Whether you have a credit insurance policy or not, there are certain steps that you should take to protect yourselves against non-payment.


  1. Know your customer

You should always carry out regular background and financial checks on your customer, no matter how well you know them.

If it’s a new customer, make sure they exist – fraudulent activity is on the rise along with ghost invoicing.

Obtain trade references.

Carry out a credit check from a reputable credit agency, if possible, with real time information.

Do not sell more product than you believe the customer can pay for – no matter how tempting it is to increase sales. Credit information providers will often provide you with a guide credit limit and, of course, credit insurers will provide you with a credit limit.

However, it also worth conducting your own checks. Some companies will apply twice the monthly sales figure to a customer as a credit limit (subject to due diligence and references, etc, being in order). This does, however, need constant monitoring and can be a useful tool for checking the customer’s buying and paying experience.

An alternative and more popular calculation is the lower of 10% net worth or 20% working capital (net current assets), but only if there is a pre-tax profit.

How did they contact you and why did they contact you? There is no harm in asking a new customer how they heard of you and why they have chosen to buy from you. It’s good market research.

Have you met the buyer? Whilst in these times it is unlikely you will meet in person, have you spoken to them over the phone, Skype or Zoom?

Have you reviewed their financials and management accounts; are they a financially viable company able to pay what they owe you? Have they provided you with any references?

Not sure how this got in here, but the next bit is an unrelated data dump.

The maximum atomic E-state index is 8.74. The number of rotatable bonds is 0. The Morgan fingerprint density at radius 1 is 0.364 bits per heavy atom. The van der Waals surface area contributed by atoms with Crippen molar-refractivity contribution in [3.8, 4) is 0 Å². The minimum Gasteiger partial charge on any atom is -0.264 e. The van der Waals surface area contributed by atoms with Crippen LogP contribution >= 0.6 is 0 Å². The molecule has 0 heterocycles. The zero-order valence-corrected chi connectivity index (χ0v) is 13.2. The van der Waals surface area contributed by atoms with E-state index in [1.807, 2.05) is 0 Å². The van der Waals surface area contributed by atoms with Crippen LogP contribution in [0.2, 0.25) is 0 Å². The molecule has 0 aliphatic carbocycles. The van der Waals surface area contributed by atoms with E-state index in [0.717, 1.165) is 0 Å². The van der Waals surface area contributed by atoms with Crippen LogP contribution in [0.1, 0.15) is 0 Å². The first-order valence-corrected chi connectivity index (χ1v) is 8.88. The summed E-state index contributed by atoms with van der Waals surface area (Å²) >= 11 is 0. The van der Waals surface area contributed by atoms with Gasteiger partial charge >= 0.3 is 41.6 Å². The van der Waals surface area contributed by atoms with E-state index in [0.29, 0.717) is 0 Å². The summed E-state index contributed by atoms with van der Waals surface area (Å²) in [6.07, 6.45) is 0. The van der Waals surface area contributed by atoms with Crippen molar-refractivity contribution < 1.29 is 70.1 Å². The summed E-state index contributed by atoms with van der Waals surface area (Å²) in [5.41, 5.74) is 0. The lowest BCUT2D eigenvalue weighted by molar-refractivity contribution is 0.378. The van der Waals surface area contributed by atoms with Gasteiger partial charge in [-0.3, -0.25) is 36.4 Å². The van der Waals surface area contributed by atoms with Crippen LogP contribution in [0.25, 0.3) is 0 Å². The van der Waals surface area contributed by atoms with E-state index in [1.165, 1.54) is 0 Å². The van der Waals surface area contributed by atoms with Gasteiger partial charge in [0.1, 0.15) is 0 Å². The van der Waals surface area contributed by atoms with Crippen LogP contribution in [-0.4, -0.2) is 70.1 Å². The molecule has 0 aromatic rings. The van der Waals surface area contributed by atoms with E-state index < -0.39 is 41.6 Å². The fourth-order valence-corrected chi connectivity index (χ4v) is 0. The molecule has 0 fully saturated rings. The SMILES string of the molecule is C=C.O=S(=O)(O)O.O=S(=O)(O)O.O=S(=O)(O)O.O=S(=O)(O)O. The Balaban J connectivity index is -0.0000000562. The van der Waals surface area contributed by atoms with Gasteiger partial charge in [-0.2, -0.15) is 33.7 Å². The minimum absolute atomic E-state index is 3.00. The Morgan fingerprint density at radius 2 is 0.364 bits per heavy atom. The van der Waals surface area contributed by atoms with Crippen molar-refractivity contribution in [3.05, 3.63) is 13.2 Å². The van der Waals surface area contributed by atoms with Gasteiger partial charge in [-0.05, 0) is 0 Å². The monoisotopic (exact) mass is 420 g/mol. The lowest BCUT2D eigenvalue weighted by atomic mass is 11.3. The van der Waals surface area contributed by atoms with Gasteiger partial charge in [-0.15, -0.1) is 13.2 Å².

Conduct your due diligence thoroughly and always in line with your credit control procedures.


  1. Payment terms

Make sure any open account payment terms are adhered to.

Do not extend payment terms beyond your normal sales contract terms and conditions. If possible, try to reduce payment terms.

If you are uncomfortable in offering payment terms, look to secure a deposit or down payment in advance of shipment.

Always try to have in place an “all monies retention of title” clause in your contract. This way you can endeavour to get your goods back if they have not been paid for.

If there is security available, then try and obtain it. This could be in the form of a parent company guarantee, a ministry of finance guarantee (if you are exporting to a government-owned entity or project) or a bank guarantee or letter of credit. The non-honouring of all these instruments can be insured as well.

If a buyer asks to extend payment terms, you need to know why they want an extension and when they will pay you (confirmed payment date). Even if you agree another 30-day extension, you must be safe in the knowledge that this will be met.


  1. Monitoring
  • Once you have sent your goods out the door or have completed your services, you must now wait for payment to be made. This could be a matter of days or sometimes up to 120 or 180 days, or even longer.
  • During this period, it is imperative that you keep in contact with your customer.
  • Check to make sure the goods were received and in good order.
  • Conclude and resolve any disputes over goods or paperwork.
  • Obtain written acknowledgement of both of the above from your customer.
  • Continue to adhere to your credit procedures.
  • Monitor the customers business – look out for any adverse information that might be available in the public domain.
  • As you get closer to payment due date, contact the customer to make sure they are aware of when they have to pay.
  • Some companies will call 10 days before, again five days before and the day before, all followed up in writing and documented.
  • Don’t be scared to ask for payment – it’s your money!


We hope that you found this information to be helpful. The PIB Trade Credit Insurance Practice will be happy to advise on any aspects of your existing cover, conduct policy reviews or investigate new policy placements.